|rezoning and permits: advice||<– Date –> <– Thread –>|
|From: Rachel Freifelder (rrfreifelderucdavis.edu)|
|Date: Tue, 23 Jan 1996 10:27:30 -0600|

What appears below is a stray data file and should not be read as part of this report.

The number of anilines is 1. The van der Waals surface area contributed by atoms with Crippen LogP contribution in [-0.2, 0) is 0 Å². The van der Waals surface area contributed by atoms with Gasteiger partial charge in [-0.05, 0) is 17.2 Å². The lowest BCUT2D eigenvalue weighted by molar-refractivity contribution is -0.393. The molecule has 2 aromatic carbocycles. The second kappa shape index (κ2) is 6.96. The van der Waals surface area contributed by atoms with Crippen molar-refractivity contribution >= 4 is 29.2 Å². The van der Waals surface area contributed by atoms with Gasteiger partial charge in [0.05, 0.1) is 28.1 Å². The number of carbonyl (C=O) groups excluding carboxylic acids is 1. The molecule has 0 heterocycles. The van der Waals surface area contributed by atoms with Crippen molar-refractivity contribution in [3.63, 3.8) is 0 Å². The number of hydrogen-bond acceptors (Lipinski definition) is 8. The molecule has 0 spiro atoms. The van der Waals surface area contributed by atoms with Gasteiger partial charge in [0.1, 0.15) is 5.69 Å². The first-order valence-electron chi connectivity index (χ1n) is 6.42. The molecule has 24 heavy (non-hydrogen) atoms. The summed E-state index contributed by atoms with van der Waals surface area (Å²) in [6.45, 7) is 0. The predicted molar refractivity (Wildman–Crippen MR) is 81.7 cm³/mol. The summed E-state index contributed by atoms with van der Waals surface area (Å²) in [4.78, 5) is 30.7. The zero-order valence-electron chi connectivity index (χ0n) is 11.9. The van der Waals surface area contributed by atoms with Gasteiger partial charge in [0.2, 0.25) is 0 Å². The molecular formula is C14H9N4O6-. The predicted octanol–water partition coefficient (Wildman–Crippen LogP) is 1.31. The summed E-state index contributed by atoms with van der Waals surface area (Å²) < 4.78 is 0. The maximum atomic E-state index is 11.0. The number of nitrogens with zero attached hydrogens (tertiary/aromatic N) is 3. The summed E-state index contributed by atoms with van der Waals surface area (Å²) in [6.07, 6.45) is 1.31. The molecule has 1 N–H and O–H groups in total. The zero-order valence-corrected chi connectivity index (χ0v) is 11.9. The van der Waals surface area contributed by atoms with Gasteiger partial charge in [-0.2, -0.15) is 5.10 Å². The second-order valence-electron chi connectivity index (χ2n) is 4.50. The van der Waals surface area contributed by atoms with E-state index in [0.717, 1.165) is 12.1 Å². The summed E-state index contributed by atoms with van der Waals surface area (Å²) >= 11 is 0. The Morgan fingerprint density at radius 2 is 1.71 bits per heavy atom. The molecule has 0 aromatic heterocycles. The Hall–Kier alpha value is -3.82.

Who out there has experience with getting rezoned for high density or mixed use? Please help. My group is looking for some advice. For the past few years we have been planning an ecological village that would provide for livelihood, food production, schools, etc, as well as housing, for 250-1000 people. It would be laid out like a little town, with a fairly dense mixed-use commercial/residential center, a light industrial area, lots of edible landscaping, farmland around the outskirts, nature preserve beyond that. We aim to minimize both automobile use and pavement by the clustered design and by helping people to work onsite rather than commuting. We expect to make use of the best of "appropriate" technology for building, energy, food production, water, waste treatment, etc. Between us we have a fair amount of background in these technological issues but none in law or planning. As this is intended to be a high-visibility demonstration project, we want to do everything legally - at least get forgiveness if not permission. The vision is pretty clear at this point and we're starting to look for a site. We're currently based in Northern California (Berkeley and Davis) and several of the core group feel very attached to the region. Right now we're investigating Mendocino, Humboldt, and Nevada counties as the places where we might be able to find land we could afford and a receptive culture. The dilemma is that nowhere in those counties that we know of, other than within city limits where we couldn't afford it, is there any land zoned for high density and mixed use. We would definitely need to get a rezoning, just like other developers. The only alternative we've discussed is to move to another state where land use laws are lax or nonexistent. Some of us are very reluctant to move. So any experience of folks on this list with the rezoning process would be helpful, especially if it were in our region. Thanks in advance for your input. There are plenty of other issues we expect people on this list could contribute to (the decision to build new rather than retrofit an existing neighborhood, the knowledge that this has been tried before, unsuccessfully). We are the Dancing Rabbit Project and if you're curious about the project, check out our web site at: http://daedalus.stanford.edu/dancing-rabbit/DR.html The site is currently in transition, so if anyone tries to visit and can't get there, please let me know. Thanks, Rachel Read Freifelder Dancing Rabbit Project
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